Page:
You can communicate with your professional peers effectively by learning essential business communication skills. Even veteran businesspeople can have difficulty speaking in front of groups or meeting with their peers. By developing business communications skills and understanding verbal and nonverbal communication, however, you can overcome your anxiety about speaking in public.
As Gen Z enters the workforce, business communication is becoming increasingly important to this demographic. It’s also essential that young professionals understand the roles that emotional intelligence and capable communication play in expressing important professional concepts. Even after mastering these necessary business communication skills, you must commit to honing your skills as well as learning new ones.
The following are 10 practical strategies that you can use to develop effective business communication skills.
5 Strategies for Developing Nonverbal Business Communication Skills
1. Shake Hands Like You Mean It
An appropriately firm handshake helps you to appear approachable, confident and outgoing. With a firm handshake, you can project your confidence and transfer that confidence to your peers.
2. Keep Your Hands Away From Your Face
It’s not a good idea to touch your face when talking to superiors or coworkers. It’s distracting, and it makes you look nervous.
3. Busy Legs Are for the Dance Floor, Not the Office
If you want to move your feet to the beat on the dance floor, that’s fine, but excessive leg movement doesn’t go well with professional communication. This is another telltale sign that you’re nervous, stressed and lack confidence.
4. Don’t Hide Behind Your Extremities
It’s intuitive to embrace yourself when you feel unsure. However, it’s not practical if you want people to take you seriously when you talk business.
5. You’re Having a Conversation, Not Directing Traffic
Yes. Your hands are a part of the conversation, but they shouldn’t steal the show. Ideally, you want your hand movements to match the intensity of your conversation.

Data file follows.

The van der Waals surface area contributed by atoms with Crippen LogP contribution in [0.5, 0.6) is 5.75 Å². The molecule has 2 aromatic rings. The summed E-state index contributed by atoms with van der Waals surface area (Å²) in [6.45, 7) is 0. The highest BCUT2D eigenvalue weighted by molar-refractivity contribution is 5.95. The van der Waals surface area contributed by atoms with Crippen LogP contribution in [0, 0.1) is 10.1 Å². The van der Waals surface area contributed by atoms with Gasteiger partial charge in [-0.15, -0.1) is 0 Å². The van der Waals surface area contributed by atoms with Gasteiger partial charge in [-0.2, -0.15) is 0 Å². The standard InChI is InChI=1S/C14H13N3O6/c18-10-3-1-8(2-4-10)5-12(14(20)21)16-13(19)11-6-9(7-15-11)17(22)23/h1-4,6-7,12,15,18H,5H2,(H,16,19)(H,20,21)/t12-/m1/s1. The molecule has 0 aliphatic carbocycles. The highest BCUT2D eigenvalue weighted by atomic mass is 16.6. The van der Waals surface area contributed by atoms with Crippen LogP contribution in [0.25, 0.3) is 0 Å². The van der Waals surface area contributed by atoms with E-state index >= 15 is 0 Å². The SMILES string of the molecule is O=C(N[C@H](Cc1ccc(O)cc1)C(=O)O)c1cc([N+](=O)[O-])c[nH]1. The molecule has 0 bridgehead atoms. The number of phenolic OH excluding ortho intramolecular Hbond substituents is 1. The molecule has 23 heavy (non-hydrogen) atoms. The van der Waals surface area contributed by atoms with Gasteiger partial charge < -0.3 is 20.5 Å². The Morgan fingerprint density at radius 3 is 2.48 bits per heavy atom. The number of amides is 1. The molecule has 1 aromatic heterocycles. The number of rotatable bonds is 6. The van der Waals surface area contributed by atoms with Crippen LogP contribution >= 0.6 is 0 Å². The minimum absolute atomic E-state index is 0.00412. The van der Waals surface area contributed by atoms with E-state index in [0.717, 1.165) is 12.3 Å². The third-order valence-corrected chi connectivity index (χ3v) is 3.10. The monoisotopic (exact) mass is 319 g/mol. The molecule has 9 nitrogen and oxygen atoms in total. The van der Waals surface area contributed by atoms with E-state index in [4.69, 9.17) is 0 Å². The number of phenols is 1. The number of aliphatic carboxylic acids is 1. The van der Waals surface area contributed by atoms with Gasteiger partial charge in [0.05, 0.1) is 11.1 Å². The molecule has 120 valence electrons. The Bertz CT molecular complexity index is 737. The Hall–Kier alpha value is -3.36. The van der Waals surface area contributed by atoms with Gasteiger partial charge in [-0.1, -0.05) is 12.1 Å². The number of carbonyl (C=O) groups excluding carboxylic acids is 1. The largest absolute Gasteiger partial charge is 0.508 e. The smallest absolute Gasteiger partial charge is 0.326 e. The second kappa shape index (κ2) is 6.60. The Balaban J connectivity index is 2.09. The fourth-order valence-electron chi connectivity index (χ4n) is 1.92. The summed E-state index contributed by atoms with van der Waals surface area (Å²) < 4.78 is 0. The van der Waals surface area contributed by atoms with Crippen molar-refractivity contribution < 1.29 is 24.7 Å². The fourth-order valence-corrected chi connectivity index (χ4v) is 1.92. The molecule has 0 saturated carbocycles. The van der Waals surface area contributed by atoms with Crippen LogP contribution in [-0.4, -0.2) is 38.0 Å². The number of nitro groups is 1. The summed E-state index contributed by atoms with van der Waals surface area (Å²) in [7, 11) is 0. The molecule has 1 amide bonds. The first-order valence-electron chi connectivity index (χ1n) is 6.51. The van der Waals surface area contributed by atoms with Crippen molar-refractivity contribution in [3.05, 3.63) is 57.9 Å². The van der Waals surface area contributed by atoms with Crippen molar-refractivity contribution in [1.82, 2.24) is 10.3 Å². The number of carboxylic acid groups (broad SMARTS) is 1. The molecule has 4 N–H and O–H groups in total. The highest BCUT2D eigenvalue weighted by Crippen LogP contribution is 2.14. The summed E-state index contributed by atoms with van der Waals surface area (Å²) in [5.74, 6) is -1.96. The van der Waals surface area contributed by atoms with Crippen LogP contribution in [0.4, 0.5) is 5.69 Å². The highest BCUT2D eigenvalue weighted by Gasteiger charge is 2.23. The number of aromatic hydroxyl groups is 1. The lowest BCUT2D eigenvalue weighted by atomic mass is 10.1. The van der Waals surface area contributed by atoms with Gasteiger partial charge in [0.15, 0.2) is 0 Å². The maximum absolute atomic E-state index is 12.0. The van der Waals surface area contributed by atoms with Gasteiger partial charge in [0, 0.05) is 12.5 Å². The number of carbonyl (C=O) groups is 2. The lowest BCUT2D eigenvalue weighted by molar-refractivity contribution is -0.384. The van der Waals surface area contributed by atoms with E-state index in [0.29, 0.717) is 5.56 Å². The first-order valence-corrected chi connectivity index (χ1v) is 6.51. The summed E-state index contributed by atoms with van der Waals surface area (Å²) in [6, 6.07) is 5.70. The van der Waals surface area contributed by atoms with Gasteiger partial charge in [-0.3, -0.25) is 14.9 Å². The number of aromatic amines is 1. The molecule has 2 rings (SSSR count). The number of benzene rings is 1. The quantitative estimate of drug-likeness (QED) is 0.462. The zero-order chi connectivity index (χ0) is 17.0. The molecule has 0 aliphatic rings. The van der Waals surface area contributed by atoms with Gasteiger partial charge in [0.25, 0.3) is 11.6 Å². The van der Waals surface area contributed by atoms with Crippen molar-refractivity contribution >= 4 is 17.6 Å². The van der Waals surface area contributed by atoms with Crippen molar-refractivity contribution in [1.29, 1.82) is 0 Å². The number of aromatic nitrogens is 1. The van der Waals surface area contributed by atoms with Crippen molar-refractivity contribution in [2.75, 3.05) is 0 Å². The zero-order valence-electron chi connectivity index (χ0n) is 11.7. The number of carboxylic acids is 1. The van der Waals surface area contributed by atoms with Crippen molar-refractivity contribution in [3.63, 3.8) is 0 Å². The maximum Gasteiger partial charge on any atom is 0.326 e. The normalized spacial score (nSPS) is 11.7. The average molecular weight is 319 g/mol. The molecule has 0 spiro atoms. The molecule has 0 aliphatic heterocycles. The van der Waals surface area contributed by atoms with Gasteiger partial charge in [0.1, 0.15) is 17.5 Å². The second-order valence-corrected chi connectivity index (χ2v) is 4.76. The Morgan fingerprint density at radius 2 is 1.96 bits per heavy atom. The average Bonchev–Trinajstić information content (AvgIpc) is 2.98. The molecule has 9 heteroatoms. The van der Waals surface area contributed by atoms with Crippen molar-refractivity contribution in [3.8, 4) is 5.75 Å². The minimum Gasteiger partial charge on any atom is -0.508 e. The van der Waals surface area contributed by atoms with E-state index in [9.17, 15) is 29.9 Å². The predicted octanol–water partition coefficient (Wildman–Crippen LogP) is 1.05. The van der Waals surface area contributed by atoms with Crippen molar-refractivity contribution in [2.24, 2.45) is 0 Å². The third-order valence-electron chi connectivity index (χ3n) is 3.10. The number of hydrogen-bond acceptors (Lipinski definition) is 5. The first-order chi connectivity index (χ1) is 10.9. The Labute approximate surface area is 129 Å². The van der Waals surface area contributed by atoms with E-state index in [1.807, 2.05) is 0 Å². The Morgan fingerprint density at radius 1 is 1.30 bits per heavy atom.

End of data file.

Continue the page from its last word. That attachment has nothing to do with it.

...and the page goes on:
5 Strategies for Developing Verbal Business Communication Skills
1. Say It Like You Mean It – Stay Engaged
Nothing’s worse than getting caught in a work conversation when you know the person is talking at you, rather than with you. Eye contact makes you look engaged, but your tone of voice will send a deeper message.
2. Ask, Repeat, Then Do It Again
You should apply this formula to any important conversation. First, ask for clarification, then repeat what you just heard in the form of a question. Repeat this process for each talking point.
3. Make Time for Face Time
In an increasingly digital world, it’s easy to lean on technology all the time. For this reason, face-to-face meetings have much more impact in today’s tech-fueled world.
4. Begin and End With Points That Matter
If you don’t know where you’re going, you can’t get there. Before you begin any professional communication, know precisely what it is you’re trying to express.
5. It’s Not a Joke – Go for Respect, Not for Laughs
When you feel pressured, it’s intuitive to want to hear someone laugh. However, this is a tactic that can set you up for failure from the start. If you use laughter to get across an important point, it’s unlikely that your peers will take you seriously.
The Key to Effective Communication – Emotional Intelligence
Emotional intelligence (EI) isn’t about optimism, confidence or motivation. However, this is typically what people think of when they hear the term. By understanding the signals that emotions portray about relationships, you can manage your own feelings as well as that of your professional peers.
In 1990, psychology professor John D. Mayer along with Professor Peter Solvey coined the term emotional intelligence. The educators developed the term to describe the ability to perceive your own emotions as well as those of others.
The Benefits of Emotional Intelligence
Emotional intelligence empowers you with self-awareness. It gives you the ability to understand your feelings, which is a crucial aspect of EI.
EI enables you to display the kind of motivation that shows your peers that you care about more than money. It also allows you to express empathy and understand people on an intimate level. More importantly, emotional intelligence adds to the repertoire of your social skills and helps you nurture, build and maintain long-term professional relationships.
By practising practical business communication skills and learning emotional intelligence, you can bolster your executive toolkit. It’s essential, however, not to be afraid to make mistakes along the way. If you don’t make mistakes, you can’t learn anything.
As members of Gen Z climb the corporate ladder, they will increasingly develop a desire to improve their professional communication skills. By doing so, they’ll develop a deeper understanding of themselves and their professional peers.
Emotional intelligence will help you communicate effectively throughout your career. It will take some work to get the hang of it, but it will definitely be worth the effort.
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Andrew Deen has been a consultant for startups in almost every industry from retail to medical devices and everything in between. He is currently writing a book about scaling up business and his experience implementing lean methodology.